Using cash from his retail business, the offender systematically structured deposits totalling over A$2.5 million in an attempt to avoid transaction reporting requirements and evade tax.
What to look out for
- Large cash deposits into an account, including a term deposit account, above the customer's normal transactional activity.
- Customer advising that a large cash deposit is the result of stockpiling cash.
- Structured cash deposits into personal credit card accounts on the same day.
- Regular structured cash deposits or deposit of personal cheques drawn on customer’s accounts at another bank.
- Cash exchanged for the same amount in A$100 notes.
The offender stockpiled cash from his retail business, and systematically structured deposits by dividing large sums into smaller deposits to avoid threshold reporting requirements.
After a bank submitted a suspicious matter report (SMR), AUSTRAC alerted police to the offender’s suspicious financial activities and they investigated. The investigation found that the offender made 28 cash deposits of A$9500 into his personal credit card account, often making two separate cash deposits on the same day. The offender also made regular structured cash deposits into his personal bank account. Over five years, the offender structured deposits totalling more than A$2.5 million.
Police searched the offender’s residential and commercial properties and seized A$70,000 in cash, unlicensed firearms and ammunition. Police also took control of four properties and funds in an account, worth a combined A$7 million.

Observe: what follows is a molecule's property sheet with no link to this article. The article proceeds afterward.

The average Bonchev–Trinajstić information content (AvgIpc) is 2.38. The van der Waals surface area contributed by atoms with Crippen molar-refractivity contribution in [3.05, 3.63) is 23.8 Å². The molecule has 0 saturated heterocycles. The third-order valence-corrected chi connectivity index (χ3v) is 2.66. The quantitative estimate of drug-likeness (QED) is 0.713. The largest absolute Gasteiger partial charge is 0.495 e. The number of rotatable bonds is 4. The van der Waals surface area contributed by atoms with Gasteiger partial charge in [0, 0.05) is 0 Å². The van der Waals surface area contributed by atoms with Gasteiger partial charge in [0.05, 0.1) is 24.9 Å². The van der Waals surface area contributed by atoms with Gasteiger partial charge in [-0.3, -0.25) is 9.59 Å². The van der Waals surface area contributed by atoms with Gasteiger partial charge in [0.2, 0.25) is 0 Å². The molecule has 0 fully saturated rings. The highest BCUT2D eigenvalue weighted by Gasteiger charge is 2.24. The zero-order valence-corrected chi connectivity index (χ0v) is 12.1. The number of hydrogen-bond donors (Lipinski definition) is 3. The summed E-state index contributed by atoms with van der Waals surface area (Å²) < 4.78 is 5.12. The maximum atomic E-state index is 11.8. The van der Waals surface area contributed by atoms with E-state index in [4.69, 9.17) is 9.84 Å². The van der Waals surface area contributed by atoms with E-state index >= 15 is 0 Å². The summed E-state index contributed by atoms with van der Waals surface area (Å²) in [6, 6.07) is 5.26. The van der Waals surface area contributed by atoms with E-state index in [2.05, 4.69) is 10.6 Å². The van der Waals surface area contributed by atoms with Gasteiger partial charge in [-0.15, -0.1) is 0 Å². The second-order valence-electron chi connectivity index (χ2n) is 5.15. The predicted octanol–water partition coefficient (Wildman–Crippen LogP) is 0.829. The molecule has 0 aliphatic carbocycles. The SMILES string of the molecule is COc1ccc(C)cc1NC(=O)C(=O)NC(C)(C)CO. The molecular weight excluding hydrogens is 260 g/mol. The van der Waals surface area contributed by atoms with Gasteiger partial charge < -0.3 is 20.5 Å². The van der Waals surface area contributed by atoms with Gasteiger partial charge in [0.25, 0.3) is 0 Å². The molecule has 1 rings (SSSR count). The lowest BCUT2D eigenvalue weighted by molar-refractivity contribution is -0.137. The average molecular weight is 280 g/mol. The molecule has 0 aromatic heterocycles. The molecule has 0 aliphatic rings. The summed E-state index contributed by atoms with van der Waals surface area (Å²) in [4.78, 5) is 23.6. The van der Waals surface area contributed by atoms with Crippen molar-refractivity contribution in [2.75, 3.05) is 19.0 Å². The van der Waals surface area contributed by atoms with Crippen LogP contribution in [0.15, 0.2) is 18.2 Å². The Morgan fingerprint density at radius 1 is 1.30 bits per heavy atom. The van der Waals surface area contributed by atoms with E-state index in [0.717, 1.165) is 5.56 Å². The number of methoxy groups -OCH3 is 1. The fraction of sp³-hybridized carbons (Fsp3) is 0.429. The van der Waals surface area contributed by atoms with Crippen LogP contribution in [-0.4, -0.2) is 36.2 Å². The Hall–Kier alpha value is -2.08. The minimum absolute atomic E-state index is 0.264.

The offender was convicted of structuring. He was fined A$7000 and ordered to pay a penalty of over A$1 million. He was also convicted of firearm-related offences.
How business reporting helped
The investigation was triggered by an SMR submitted by a bank. The offender visited the bank to deposit over A$1 million in cash and a personal cheque for A$570,000 into his term deposit account. When bank staff questioned him about the origin of the money, he said it came from his business, and that he had stockpiled it to avoid paying tax. The SMR also noted the term deposit had been operating for over two years and had a balance of A$2.1 million, mostly from cash deposits. The bank’s SMR triggered AUSTRAC’s automated monitoring systems, and AUSTRAC forwarded the SMR to police.
Industry also submitted threshold transaction reports (TTRs) indicating the offender had made more than A$2.5 million in cash deposits over five years.
AUSTRAC’s analysis revealed that the offender had made regular structured cash deposits into his personal credit card account, exchanged A$15,000 cash into A$100 notes, and made large cash and cheque deposits into his term deposit account simultaneously.